The well-known student lifestyle of takeaways, excessive alcohol and pulling all nighters for assignment deadlines doesn’t typically adhere to a healthy pattern of behaviour. With this in mind I asked two of my friends, both attending university in Leeds, to complete a diet diary for 5 days.
Alex studies History and during the 5 days, finished her exams and headed off for a trip to Budapest with her friends, which of course would have been rude of her not give nightlife there a go. Although already at a healthy BMI, her current goal is to lose weight.
George studies Sport and Exercise Science, you would assume he has a little more knowledge on health and nutrition. During the 5 days he was at home and with a goal to gain weight. So as you can imagine took advantage of the free food available, eating what would seem, everything in sight.
After entering their personal information and targets, Nutracheck recommended Alex 1,889 calories a day, George 4,129 and both to burn 200 calories through exercise per day. They then should be following the Government’s recommendations for a healthy balanced diet such as 5 portions of fruit/veg per day, 8 glasses of water, 3 portions of dairy per day and 2 portions of fish per week including 1 oily. In addition, and probably the most difficult for students, 2-3 units of alcohol per day.
Alex’s goal, although probably not represented within her diet diary, was to lose half a stone. Her calories and fat intake were below her recommended values and this will have influenced her fruit, veg and dairy also being low. However, her alcohol more than doubled the recommended amount, a bottle of Rose was a regular occurrence. This not only added unnecessary calories but probably contributed to her lack of exercise, as I don’t think anyone wakes up hungover and voluntarily goes for a run. 3 out of the 5 days involved over 10 units of alcohol which could explain her breakfast of Chinese takeaway one morning.
George’s target is to gain 0.46kg per week which, unlike Alex’s it is very much reflected within the 5 days, with typical snacks of 4 bagels or 3 fifths of a chocolate gateau. So there was no surprise when his fat intake was over the recommended on all 5 days, I can’t imagine the 5 scoops of ice cream on 3 days helped this. On the contrary, his exercise was above what was advised including weightlifting and Rugby. He didn’t consume any alcohol, although I can confirm the case would be different if he was back at Uni.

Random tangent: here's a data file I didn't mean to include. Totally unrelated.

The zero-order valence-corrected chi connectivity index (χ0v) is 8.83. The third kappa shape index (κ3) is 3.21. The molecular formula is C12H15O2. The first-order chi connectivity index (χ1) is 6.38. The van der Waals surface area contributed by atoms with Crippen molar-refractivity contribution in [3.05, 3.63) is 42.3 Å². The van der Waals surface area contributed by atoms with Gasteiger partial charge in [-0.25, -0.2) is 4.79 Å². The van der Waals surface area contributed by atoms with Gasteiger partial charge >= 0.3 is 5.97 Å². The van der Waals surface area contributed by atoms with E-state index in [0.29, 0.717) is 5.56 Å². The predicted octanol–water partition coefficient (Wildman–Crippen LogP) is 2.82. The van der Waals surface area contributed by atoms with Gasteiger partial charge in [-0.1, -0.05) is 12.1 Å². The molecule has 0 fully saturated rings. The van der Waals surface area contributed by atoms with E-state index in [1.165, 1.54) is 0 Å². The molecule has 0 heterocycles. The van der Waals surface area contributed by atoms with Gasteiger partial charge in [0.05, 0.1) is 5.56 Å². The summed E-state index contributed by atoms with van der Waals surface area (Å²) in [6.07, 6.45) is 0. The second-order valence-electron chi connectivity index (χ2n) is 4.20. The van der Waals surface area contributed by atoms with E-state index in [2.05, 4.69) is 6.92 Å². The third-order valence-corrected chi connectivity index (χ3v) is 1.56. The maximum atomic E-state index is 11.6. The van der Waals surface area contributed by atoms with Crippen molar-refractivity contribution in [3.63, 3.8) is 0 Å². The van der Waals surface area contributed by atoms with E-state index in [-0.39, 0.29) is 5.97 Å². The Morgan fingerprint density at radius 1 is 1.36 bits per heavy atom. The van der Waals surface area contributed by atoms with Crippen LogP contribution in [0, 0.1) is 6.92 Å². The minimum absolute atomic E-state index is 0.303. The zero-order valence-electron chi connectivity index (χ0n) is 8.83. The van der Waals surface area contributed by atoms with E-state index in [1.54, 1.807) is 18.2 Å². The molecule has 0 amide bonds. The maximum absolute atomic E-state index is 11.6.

Most University students do have the hope to follow a healthy balanced diet and exercise, it’s the perceived obstacles in their way which prevent this from occurring. I would say the main challenge of a healthy lifestyle at Uni is money. With the expense of fresh food and the many offers on junk food, it is always going to be the easier option to pick up a 59p pizza from Morrisons. Many students also have the mind-set that less money spent on food means more money for nights out, this obviously goes out the window when they have a takeaway in their hand at the end of the night. Plus, gyms and university sports club fees can be surprisingly pricey which can put students off from joining, leading to lack of participation in physical activity.
Another obstacle is lack of knowledge. Individuals come to University having always had their meals cooked by their parents meaning many don’t actually know what’s good/ bad for them, as well as not knowing how to cook. I knew it was going to be a long year when in the first couple of weeks the boys in my flat decided to make a pasta bake, only it didn’t occur to them to cook the pasta before putting the bake in the oven. For many, it is too much effort for them to prepare and cook a meal so buying a takeaway or having a microwaved meal is much easier. Those who can cook, can also fall into a habit of cooking the same meals regularly as they know how and it’s what they like. An example of the top 5 most cooked meals at Uni are:
- ‘Spag Bol’
- Jacket Potato
- Chicken and Rice
- Stir Fry
- Cheese Toastie
The social aspect of University definitely has an influence on students’ healthy lifestyles. From hungover days feeling too fragile to cook and craving greasy food, to girls refusing to eat before a night out in order to avoid bloating. After all, when you’re at pre drinks the last thing you’re thinking about is the amount of calories in the ‘Dirty pint’ you just downed. In addition, after a night out students don’t tend to surface until around 2pm, leading to a very irregular sleeping pattern.
With an average of 13.9 timetabled hours for students spent in Uni, it is very easy to take up sleeping as a pass time and a common issue is becoming unable to get up before noon. One boy in my house recently said “I had work at 10am this morning, I’d forgotten how nice mornings were at that time, hadn’t seen it for a few months”. This has an influence on eating patterns and meal times become extremely different. For example I will be having my dinner at around 5pm whilst my housemate enters the kitchen to say “Morning!” pouring himself a bowl of cereal. Sleeping for this length of time on a regular basis possibly causes to reduced food consumption and lack of nutrition.
In conclusion, the lack of importance for a healthy lifestyle to students is not a myth. Many students swear by microwaved meals and takeaways. Regular nights out resulting in excessive alcohol and takeaway food consumption combined with lack of exercise lead some to gaining unhealthy amounts of weight, especially with irregular sleeping patterns. Skipping meals to save money and the expense of fresh food such as fruit and veg can also lead to lack of correct nutrition and possible weight loss. Having an some idea about good nutrition and being able to cook some easy meals would definitely help many students to get a healthier balance.